To complement these efforts, SPCA is in the midst of appointing a central pool of trappers – in order to sterilise, you must first be able to bring the animal to the table. Animal Welfare Groups that have the capacity to do so, please apply to join in this important effort. Other AWGs can tap on it to trap even more stray dogs as part of the programme. With the upgraded clinic, our Animal Welfare Groups can now send more trapped stray dogs to SPCA’s clinic for sterilisation, vaccination, and microchipping. SPCA is now able to handle around 20 per cent more sterilisation surgeries under the programme, and expects to increase this capacity by even more by the end of this year. Our sterilised dogs will need some time to be prepared for, and recover after their surgeries. As such, we will also be appointing boarders to care for these dogs. Animal Welfare Groups can also apply to provide boarding services.
Community support and acceptance are critical to the success of a Trap-Neuter-Release-Manage programme on a national level here in this city state. Released dogs will remain part of our living environment, and we seek peaceful human-animal co-existence. We seek the understanding of our communities to support this programme.
For example, the Spottiswoode Park area was one location where we started TNRM activities. Some months ago, then-AVA, together with SPCA and Grassroots community leaders, reached out and shared with residents what they can do if they encountered Singapore Specials, and also gathered their feedback on stray dogs in their area. This outreach and engagement effort was meaningful as residents were better able to understand what we were trying to achieve through TNRM and what TNRM really was. As a result of the outreach that we did, many people expressed support for this effort.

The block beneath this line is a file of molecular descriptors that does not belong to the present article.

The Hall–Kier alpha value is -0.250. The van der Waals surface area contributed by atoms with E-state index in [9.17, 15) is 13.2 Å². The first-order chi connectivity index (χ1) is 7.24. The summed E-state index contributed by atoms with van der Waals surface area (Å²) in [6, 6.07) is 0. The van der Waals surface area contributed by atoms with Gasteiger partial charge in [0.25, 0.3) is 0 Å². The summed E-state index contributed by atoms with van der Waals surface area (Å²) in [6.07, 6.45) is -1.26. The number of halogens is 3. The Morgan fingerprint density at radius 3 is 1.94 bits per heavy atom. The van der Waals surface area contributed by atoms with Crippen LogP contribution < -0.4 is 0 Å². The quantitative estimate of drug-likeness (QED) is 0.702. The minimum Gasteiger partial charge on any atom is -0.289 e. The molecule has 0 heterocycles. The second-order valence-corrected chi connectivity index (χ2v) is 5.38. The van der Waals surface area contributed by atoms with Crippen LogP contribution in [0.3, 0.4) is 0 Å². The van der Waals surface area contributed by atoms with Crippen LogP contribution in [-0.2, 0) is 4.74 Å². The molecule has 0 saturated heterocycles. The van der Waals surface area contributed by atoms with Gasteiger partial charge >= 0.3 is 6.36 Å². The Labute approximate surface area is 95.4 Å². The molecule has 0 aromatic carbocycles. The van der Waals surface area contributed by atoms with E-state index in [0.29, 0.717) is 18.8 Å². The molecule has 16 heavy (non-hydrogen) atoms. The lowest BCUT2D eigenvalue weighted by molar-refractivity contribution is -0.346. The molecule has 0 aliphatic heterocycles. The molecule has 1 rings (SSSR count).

We will carry out more of such sessions in other areas to get the support, understanding and partnership of the community. NParks is actively working with SPCA, our other Animal Welfare Groups, and various stakeholders to identify how we can ramp up our TNRM efforts, including such outreach efforts.
We appreciate the strong support of our Animal Welfare Groups, like SPCA – the effort and support that you have given to our various initiatives and programmes over the years. SPCA has worked closely with AVA previously, and now you are continuing to build the relationship with AVS and NParks. I hope that SPCA will continue to engage the wider community – as you have done all these decades – in outreach and education, changing people’s minds, winning people’s hearts, to co-exist with community animals in this City in a Garden.
To conclude, let me congratulate SPCA – the staff, volunteers, Board and supporters, on the opening of its upgraded community clinic, which remains Singapore’s first and only not-for-profit animal clinic. I also like to thank the many generous donors and supporters who have given out of your heart, to make a real difference for the welfare of community animals. I look forward to seeing what other exciting plans SPCA has in store for the future to further enhance animal health and welfare here in Singapore. Congratulations again and good evening.